Demand for money under low interest rates in Japan
Keywords:Demand for Money, Exchange Rate, Japan, Monetary Policy, Volatility.
AbstractIn both theoretical and empirical fields of economics, demand for money has been received much attention in the past. In Japan, deflation has been prevailed more than 20 years, and there is some possibility that the Bank of Japan’s monetary easing policy, which expands money to markets by buying government bonds, has had a significant influence apart from traditional factors. Also, exchange rates for Japanese currency have fluctuated greatly recently because of the introduction of unprecedented monetary policy in the 2010s that may have affected macroeconomic variables and the money demand function in Japan. Using Japanese experience with deflation over last two decades, I provide strong evidence that recent demand for money is affected by real GDP, exchange rates, and economic volatility; however, interest rates and consumer prices have not impacted demand for money. The results also show that introduction of the drastic quantitative easing policy changed the demand function for money.
Abdullah, H., Ali, J., & Matahir, H. (2010). Re-examining the demand for money in Asean-5 countries. Asian Social Science, 6(7), 146–155. http://dx.doi.org/10.5539/ass.v6n7p146
Abdulkheir, A. Y. (2013). An analytical study of the demand for money in Saudi Arabia. International Journal of Economics and Finance, 5(4), 31–38. http://dx.doi.org/10.5539/ijef.v5n4p31
Anusic, Z. (1994). The determinants of money demand in Croatia and simulation of the post-stabilization period. Croatian Economic Survey, 2, 85–120.
Arize, A. C. (1994). An econometric analysis of money demand in Taiwan, 1950–1989. American Economist, 38(1), 27–35. http://dx.doi.org/10.1177/056943459403800104
Arize, A., & Nam, K. (2012). The demand for money in Asia: some further evidence. International Journal of Economics and Finance, 4(8), 59–71. http://dx.doi.org/10.5539/ijef.v4n8p59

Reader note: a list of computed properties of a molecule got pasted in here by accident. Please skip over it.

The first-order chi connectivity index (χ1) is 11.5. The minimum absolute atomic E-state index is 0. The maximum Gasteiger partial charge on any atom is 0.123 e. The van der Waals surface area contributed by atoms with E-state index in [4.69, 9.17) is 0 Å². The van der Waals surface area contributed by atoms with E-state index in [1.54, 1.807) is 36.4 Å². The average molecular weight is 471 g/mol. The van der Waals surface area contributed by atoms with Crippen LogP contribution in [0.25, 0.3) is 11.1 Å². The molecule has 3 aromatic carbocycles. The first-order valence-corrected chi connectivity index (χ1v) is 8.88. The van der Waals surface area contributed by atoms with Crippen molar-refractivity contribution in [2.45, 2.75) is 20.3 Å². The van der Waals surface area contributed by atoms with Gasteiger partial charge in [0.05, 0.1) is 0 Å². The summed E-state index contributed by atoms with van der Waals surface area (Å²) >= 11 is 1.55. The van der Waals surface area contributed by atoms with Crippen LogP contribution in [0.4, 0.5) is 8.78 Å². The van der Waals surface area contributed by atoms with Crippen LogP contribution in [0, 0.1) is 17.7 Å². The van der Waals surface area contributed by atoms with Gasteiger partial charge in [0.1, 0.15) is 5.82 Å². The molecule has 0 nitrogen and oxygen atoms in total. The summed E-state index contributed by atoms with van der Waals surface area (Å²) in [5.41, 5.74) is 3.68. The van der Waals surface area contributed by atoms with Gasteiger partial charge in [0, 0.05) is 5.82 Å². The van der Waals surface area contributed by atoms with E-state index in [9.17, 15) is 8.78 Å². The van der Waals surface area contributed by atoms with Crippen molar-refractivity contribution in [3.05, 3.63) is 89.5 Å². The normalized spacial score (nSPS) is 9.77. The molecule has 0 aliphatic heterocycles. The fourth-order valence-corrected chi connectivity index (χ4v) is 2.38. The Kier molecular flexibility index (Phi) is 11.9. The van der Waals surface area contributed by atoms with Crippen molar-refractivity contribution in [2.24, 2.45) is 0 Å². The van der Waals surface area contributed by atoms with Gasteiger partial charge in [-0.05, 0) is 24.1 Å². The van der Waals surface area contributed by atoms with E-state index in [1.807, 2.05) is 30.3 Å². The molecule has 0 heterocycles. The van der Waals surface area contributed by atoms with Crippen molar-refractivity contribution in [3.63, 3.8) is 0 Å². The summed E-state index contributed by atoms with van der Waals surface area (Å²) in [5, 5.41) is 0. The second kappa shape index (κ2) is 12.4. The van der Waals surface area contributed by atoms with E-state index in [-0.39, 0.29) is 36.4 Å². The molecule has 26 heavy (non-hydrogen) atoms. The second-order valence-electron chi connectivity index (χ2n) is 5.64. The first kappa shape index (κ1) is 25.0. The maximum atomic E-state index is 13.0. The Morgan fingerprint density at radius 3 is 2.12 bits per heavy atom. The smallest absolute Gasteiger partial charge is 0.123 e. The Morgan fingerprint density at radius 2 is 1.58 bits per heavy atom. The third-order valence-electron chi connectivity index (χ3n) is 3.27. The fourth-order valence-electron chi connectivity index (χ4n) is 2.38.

Avouyi-Dovi, S., Drumetz, F., & Sahuc, J. G. (2012). The money demand function for the Euro area: Some empirical evidence. Bulletin of Economic Research, 64(3), 377–392. http://dx.doi.org/10.1111/j.1467-8586.2010.00388.x
Bahmani, S. (2013). Exchange rate volatility and demand for money in less developed countries. Journal of Economics and Finance, 37(3), 442–452. http://dx.doi.org/10.1007/s12197-011-9190-y
Bahnami-Oskooee, M. &, Bohl, M. T. (2000). German monetary unification and the stability of the German M3 money demand function. Economics letters, 66(2), 203–208. http://dx.doi.org/10.1016/S0165-1765(99)00223-2
Bahmani-Oskooee, M., & Malixi, M. (1991). Exchange rate sensitivity of the demand for money in developing countries. Applied Economics, 23(8), 1377–1384. http://dx.doi.org/10.1080/00036849100000060
Bahmani-Oskooee, M., Miquel-Angel, M., & Niroeemand, F. (1998). Exchange rate sensitivity of the demand for money in Spain. Applied Economics, 30(5), 607–612. http://dx.doi.org/10.1080/000368498325598
Bahmani-Oskooee, M., & Pourheydarian, M. (1990). Exchange rate sensitivity of the demand for money and effectiveness of fiscal and monetary policies. Applied Economics, 22, 1377–1384. http://dx.doi.org/10.1080/00036849000000029
Bahnami-Oskooee, M., & Rehman, H. (2005). Stability of money demand function in Asian developing countries. Applied Economics, 37(7), 773–792. http://dx.doi.org/10.1080/0003684042000337424
Choi, W. G., & Oh, S. (2003). A demand function with output uncertainty, monetary uncertainty, and financial innovations. Journal of Money, Credit, and Banking, 35(5), 685–709. http://dx.doi.org/10.1353/mcb.2003.0034
Craig, H. (1982). Exchange rate determination and the demand for money. The Review of Economics and Statistics, 64(4), 681–686. http://dx.doi.org/10.2307/1923952
Cuthbertson, K., & Bredin, D. (2001). Money demand in the Czech Republic since transaction. Journal of Policy Reform, 4(4), 271–290. http://dx.doi.org/10.1080/13841280108523422
Dobnik, F. (2013). Long-run money demand in OECD countries: What role do common factors play? Empirical Economics, 45(1), 89–113. http://dx.doi.org/10.1007/s00181-012-0600-6
Dogru, B., & Recepoglu, M. (2013). Dynamic analysis of money demand function in Turkey. International Journal of Economics and Finance, 5(9), 20–27. http://dx.doi.org/10.5539/ijef.v5n9p20